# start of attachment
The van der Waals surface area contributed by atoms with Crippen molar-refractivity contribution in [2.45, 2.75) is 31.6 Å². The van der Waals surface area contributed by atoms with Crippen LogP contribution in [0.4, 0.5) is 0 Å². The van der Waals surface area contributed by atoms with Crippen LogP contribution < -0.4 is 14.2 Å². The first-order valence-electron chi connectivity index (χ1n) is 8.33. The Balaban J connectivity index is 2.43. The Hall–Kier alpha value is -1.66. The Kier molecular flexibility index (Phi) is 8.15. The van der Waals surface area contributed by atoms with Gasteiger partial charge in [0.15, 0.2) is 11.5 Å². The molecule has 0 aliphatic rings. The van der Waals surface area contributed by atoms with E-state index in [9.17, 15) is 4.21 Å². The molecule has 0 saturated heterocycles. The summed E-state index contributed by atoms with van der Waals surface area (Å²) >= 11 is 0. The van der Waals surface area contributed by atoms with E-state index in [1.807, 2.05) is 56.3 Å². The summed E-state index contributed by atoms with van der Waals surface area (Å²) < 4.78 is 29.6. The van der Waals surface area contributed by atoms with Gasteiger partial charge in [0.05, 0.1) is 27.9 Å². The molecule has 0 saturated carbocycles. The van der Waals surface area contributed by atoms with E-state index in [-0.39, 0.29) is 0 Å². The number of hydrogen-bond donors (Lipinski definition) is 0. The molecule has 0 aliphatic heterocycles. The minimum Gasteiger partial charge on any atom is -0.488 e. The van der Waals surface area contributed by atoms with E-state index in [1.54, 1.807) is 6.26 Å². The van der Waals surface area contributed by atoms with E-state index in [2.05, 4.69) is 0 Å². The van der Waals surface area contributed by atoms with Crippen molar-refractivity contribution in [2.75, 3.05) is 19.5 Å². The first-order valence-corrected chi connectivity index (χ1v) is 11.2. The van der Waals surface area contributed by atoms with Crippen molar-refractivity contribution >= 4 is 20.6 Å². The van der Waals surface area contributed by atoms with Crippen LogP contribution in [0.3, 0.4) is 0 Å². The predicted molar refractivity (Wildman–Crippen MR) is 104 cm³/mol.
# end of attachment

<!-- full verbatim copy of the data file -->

The van der Waals surface area contributed by atoms with Crippen molar-refractivity contribution in [2.45, 2.75) is 31.6 Å². The van der Waals surface area contributed by atoms with Crippen LogP contribution in [0.4, 0.5) is 0 Å². The van der Waals surface area contributed by atoms with Crippen LogP contribution < -0.4 is 14.2 Å². The first-order valence-electron chi connectivity index (χ1n) is 8.33. The Balaban J connectivity index is 2.43. The Hall–Kier alpha value is -1.66. The Kier molecular flexibility index (Phi) is 8.15. The van der Waals surface area contributed by atoms with Gasteiger partial charge in [0.15, 0.2) is 11.5 Å². The molecule has 0 aliphatic rings. The van der Waals surface area contributed by atoms with E-state index in [9.17, 15) is 4.21 Å². The molecule has 0 saturated heterocycles. The summed E-state index contributed by atoms with van der Waals surface area (Å²) >= 11 is 0. The van der Waals surface area contributed by atoms with E-state index in [1.807, 2.05) is 56.3 Å². The summed E-state index contributed by atoms with van der Waals surface area (Å²) < 4.78 is 29.6. The van der Waals surface area contributed by atoms with Gasteiger partial charge in [0.05, 0.1) is 27.9 Å². The molecule has 0 saturated carbocycles. The van der Waals surface area contributed by atoms with E-state index in [-0.39, 0.29) is 0 Å². The number of hydrogen-bond donors (Lipinski definition) is 0. The molecule has 0 aliphatic heterocycles. The minimum Gasteiger partial charge on any atom is -0.488 e. The van der Waals surface area contributed by atoms with E-state index in [1.54, 1.807) is 6.26 Å². The van der Waals surface area contributed by atoms with E-state index in [2.05, 4.69) is 0 Å². The van der Waals surface area contributed by atoms with Crippen molar-refractivity contribution in [2.75, 3.05) is 19.5 Å². The first-order valence-corrected chi connectivity index (χ1v) is 11.2. The van der Waals surface area contributed by atoms with Crippen molar-refractivity contribution >= 4 is 20.6 Å². The van der Waals surface area contributed by atoms with Crippen LogP contribution in [0.3, 0.4) is 0 Å². The predicted molar refractivity (Wildman–Crippen MR) is 104 cm³/mol.